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I'm working on a simple WinForms application for a public school where users can identify themselves by entering either their network IDs (which are not protected information) or their system IDs (which are protected information). I want to switch to a password character when the program detects a system ID (which is working just fine); however, when I do this, my application also fires the textbox's Leave event, which tells users to fix a problem with the login data...before there's even a problem.

Here's my code:

void login_TextChanged(object sender, EventArgs e)
{
    login.UseSystemPasswordChar = login.Text.StartsWith(<prefix-goes-here>);
}

private void login_Leave(object sender, EventArgs e)
{
    if (login.Text.StartsWith(<prefix-goes-here>) && login.Text.Length != 9)
    {
        signInError.SetError(login, "Your System ID must be nine digits.");
        login.BackColor = Color.LightPink;
    }
    else if (login.Text.IsNullOrWhiteSpace())
    {
        signInError.SetError(login, "Please enter your username or System ID.");
        login.BackColor = Color.LightPink;
    }
    else
    {
        signInError.SetError(login, string.Empty);
        login.BackColor = Color.White;
    }
}

Ultimately, I don't know that this will cause a ton of problems, and I could move this validation step to the Click event of the sign in button on my form, but I'd rather do validation piece-by-piece if possible.

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That doesn't seem right. Can you place a breakpoint at the beginning of the _Leave event and make sure the sender is actually the login textbox? Then maybe check to make sure no other events for the textbox are accidentally tied to the _Leave event? –  Grant Winney Sep 22 '11 at 18:00
    
It didn't make any sense to me either. I checked the call stack in Visual Studio, and it shows login_TextChanged as having called login_Leave. I've gone through the designer several times to make sure that there's nothing else tied to the event, cleaned, and rebuilt the application as well, but it still happens. –  jwiscarson Sep 22 '11 at 18:13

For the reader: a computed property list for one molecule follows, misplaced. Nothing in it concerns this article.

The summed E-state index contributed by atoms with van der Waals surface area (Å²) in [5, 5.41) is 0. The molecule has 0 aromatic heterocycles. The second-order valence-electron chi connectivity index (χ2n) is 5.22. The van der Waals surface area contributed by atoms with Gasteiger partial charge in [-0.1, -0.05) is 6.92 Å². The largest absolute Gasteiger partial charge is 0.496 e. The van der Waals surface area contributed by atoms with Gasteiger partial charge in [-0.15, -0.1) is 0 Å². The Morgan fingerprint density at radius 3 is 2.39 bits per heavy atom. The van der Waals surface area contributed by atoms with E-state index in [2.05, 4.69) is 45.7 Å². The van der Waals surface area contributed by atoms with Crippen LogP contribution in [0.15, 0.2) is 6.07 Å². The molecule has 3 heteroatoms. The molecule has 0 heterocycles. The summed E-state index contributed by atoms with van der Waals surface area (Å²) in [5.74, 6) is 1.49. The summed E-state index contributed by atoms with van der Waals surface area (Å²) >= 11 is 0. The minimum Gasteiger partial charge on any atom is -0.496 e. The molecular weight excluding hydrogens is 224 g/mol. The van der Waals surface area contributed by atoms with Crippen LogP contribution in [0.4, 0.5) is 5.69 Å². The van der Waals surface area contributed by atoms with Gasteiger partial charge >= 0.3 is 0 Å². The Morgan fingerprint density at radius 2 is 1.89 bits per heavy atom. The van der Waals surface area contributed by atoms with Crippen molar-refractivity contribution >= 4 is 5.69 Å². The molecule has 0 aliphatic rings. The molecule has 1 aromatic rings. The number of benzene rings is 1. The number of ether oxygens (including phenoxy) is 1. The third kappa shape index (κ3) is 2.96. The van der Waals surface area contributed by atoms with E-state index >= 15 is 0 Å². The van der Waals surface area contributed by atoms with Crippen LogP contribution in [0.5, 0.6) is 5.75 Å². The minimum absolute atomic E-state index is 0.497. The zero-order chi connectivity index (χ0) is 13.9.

Okay, it appears that the critical detail -- which I left out, not knowing it was a critical detail -- is that this TextBox control is inside a GroupBox control. I moved the TextBox outside the GroupBox control, and these events fire as intended. Inside the GroupBox, it acts as I described above. –  jwiscarson Sep 22 '11 at 18:24
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3 Answers

up vote 1 down vote accepted

Putting the TextBox inside a GroupBox does reproduce that behavior-- which is odd.

If you want to keep your GroupBox, here is a work around:

private void login_TextChanged(object sender, EventArgs e)
{
  login.Leave -= login_Leave;
  login.UseSystemPasswordChar = login.Text.StartsWith(<prefix-goes-here>);
  login.Leave += login_Leave;
}
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For whatever reason, the Leave event fires when the login TextBox is inside a GroupBox control. Replacing the GroupBox with a simple Label control prevented the code within the TextChanged event from firing the Leave event.

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Yes, this is a quirk of the UseSystemPasswordChar property. It is a property that must be specified when the native edit control is created (ES_PASSWORD). Changing it requires Winforms to destroy that native control and recreate it. That has side-effects, one of them is that the focus can't stay on the textbox since the window disappears. Windows fires the WM_KILLFOCUS notificaiton.

Being inside a GroupBox is indeed a necessary ingredient, Winforms doesn't suppress the Leave event when it gets the notification. Bug.

Many possible fixes. You could set a flag that the Leave event handler can check to know that it was caused by changing the property.

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